A McLaren F1 that Elon Musk called ‘the best car ever’ is up for grabs

A McLaren F1 that Elon Musk called 'the best car ever' is up for grabs

The coveted 1998 McLaren F1 could fetch more than $20 million at auction.

(Patrick Ernzen/ ©2022 Courtesy of RM Sotheby’s)

A hidden example of a McLaren F1 – what some call the best supercar of the 1990s – is headed to an RM Sotheby’s auction house, where it will show its engine for the first time in more than a decade.

(Patrick Ernzen/ ©2022 Courtesy of RM Sotheby’s)

The accolades from F1 are numerous. It was the first road car to be built with active aerodynamics – a staple of today’s hypercars. It was the most expensive new car ever built, with a price tag north of $1 million. It won the 24 Hours of Le Mans in 1995, its first appearance in the announced endurance race.

And as RM Sotheby’s points out, F1 is: still The world’s fastest naturally aspirated road car, with 627 horsepower from a 6.1-liter BMW V12 that can push the rocket on wheels to 242.8 mph.

(Patrick Ernzen/ ©2022 Courtesy of RM Sotheby’s)

Despite its non-renewable fuel source, Tesla CEO Elon Musk once tweeted that F1 is the “best car ever” after revealing that he preferred the car over a house in Palo Alto after selling his first company in 1999.

“When my first company was bought, I had to choose between buying a house in Palo Alto or a McLaren F1 (best car ever imo). Wasn’t a competition. I bought F1 and a small apartment that was much cheaper than the car.”

(Patrick Ernzen/ ©2022 Courtesy of RM Sotheby’s)

Musk didn’t mention that he crashed his F1 in 2000 while showing off investor Peter Thiel, but this example, chassis No. 059, fared much better. It has been privately owned and air-conditioned from a world-class collection since 2012. This is also the only known example to leave the factory with a very late headlight modification that significantly increased visibility at the request of F1 owners.

RM Sotheby’s has much more about the extensive provenance of chassis no. 059:

Students of motorsport history will be well aware of the auspiciousness of this car’s chassis number, 059, as it shares that number with the race number of the F1 that took overall victory at the 1995 24 Hours of Le Mans, giving the significance of F1 in automotive history.

With this car completed and delivered in April 1998 as the 97th McLaren F1 built (making it one of the very last), this fact would not have escaped its first owner, who was no stranger to McLaren and F1.

(Patrick Ernzen/ ©2022 Courtesy of RM Sotheby’s)

That first owner was John Studholme of Boston, Lincolnshire in the United Kingdom. Studholme founded Dynamic Cassette International, which produced typewriter cartridges and would later switch to producing inkjet cartridges for printers. This was not Mr Studholme’s first F1 as he traded chassis number 017 with McLaren when purchasing this car, nor would it be his last F1 as he also owned the F1 GTR 14R.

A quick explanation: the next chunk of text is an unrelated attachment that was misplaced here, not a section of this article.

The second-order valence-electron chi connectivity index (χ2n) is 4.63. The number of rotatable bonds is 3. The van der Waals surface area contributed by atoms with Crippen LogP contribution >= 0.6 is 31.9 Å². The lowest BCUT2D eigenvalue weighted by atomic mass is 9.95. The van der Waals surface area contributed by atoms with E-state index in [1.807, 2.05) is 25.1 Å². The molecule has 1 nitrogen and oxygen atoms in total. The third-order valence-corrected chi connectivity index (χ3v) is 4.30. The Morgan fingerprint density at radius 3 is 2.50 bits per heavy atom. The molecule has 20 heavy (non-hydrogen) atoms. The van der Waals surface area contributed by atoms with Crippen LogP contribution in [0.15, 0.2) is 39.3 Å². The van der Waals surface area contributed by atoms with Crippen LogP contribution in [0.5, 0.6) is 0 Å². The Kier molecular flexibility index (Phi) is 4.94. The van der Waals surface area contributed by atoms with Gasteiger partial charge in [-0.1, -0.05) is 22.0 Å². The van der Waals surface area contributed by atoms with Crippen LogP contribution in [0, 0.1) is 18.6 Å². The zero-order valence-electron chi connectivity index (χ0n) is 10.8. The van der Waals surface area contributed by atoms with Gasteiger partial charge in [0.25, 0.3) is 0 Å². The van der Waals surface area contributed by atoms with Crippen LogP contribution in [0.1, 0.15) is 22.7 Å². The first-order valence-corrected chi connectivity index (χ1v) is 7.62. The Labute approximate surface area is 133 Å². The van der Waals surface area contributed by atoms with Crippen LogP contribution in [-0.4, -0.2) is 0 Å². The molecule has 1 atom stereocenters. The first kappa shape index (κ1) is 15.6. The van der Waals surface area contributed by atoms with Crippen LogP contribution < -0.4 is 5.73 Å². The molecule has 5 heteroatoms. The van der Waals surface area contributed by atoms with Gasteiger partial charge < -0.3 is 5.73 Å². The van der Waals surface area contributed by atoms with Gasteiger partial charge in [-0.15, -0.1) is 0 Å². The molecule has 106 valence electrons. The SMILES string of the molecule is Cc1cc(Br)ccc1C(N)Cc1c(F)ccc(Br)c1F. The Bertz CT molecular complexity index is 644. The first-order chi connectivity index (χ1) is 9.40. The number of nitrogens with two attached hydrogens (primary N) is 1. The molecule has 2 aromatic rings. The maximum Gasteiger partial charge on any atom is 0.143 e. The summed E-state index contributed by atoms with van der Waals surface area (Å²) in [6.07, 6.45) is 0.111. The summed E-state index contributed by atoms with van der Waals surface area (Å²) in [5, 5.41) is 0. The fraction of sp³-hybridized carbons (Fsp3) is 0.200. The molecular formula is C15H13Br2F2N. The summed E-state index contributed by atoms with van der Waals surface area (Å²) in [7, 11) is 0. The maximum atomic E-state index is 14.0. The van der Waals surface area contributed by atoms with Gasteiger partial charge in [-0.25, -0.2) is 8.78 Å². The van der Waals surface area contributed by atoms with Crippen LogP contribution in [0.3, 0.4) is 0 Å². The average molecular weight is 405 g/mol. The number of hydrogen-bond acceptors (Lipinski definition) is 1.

He chose to finish his new F1 in Magnesium Silver over a black Alcantara and leather interior. The chassis number 059 was first registered in the UK in May 1998 in the name of Studholme and the car was immediately put into service with him. Archived maintenance records show that the F1 was serviced by McLaren Special Operations seven months after delivery and fitted with the High Downforce Kit and 18-inch wheels, which it still wears today.

(Patrick Ernzen/ ©2022 Courtesy of RM Sotheby’s)

By the time the 059 was first serviced, it had already driven about 4,676 miles. His maintenance records make for fascinating reading, as McLaren went into excruciating detail to ensure F1 would always perform at its best in all conditions. Nothing was overlooked during maintenance, a regime that included pre- and post-service testing on closed circuits, and even which CDs were present in the custom Kenwood six-disc CD changer was noted on arrival at MSO (Queen, Elton John and Fleetwood Mac were clear favorites of Studholme).

The car has been regularly serviced during its ownership, with invoices for each service from 1998 to 2012, verifying the current mileage of less than 16,400 miles as authentic. Importantly, these records show that although the car was used by Studholme as McLaren intended, the car was never abused and always returned to the factory to be properly maintained.

(Patrick Ernzen/ ©2022 Courtesy of RM Sotheby’s)

The F1 was taken over by its second and current owner in late 2012 and was exported to the US under the show or display exemption to reside in its world class collection where it would spend some time alongside yet another McLaren F1.

In that time, it’s built less than 300 miles and has mostly been in air-conditioned storage, the extra miles due to occasional practice in the garage. Note that the 059 is in need of recommissioning and we welcome interested parties to contact us directly for further information on general status.

No valuation was provided prior to the auction, but Hagerty’s indicates that a 1998 McLaren F1 could fetch anywhere from $14.8 million in “Fair” condition to $22.6 million in “Concours” condition. We’ll find out how much chassis number 059 is worth when the RM Sotheby’s Sealed sale closes on August 20.

Tags: auctions classic cars Elon Musk luxury McLaren F1 money Rides RM Sotheby’s supercars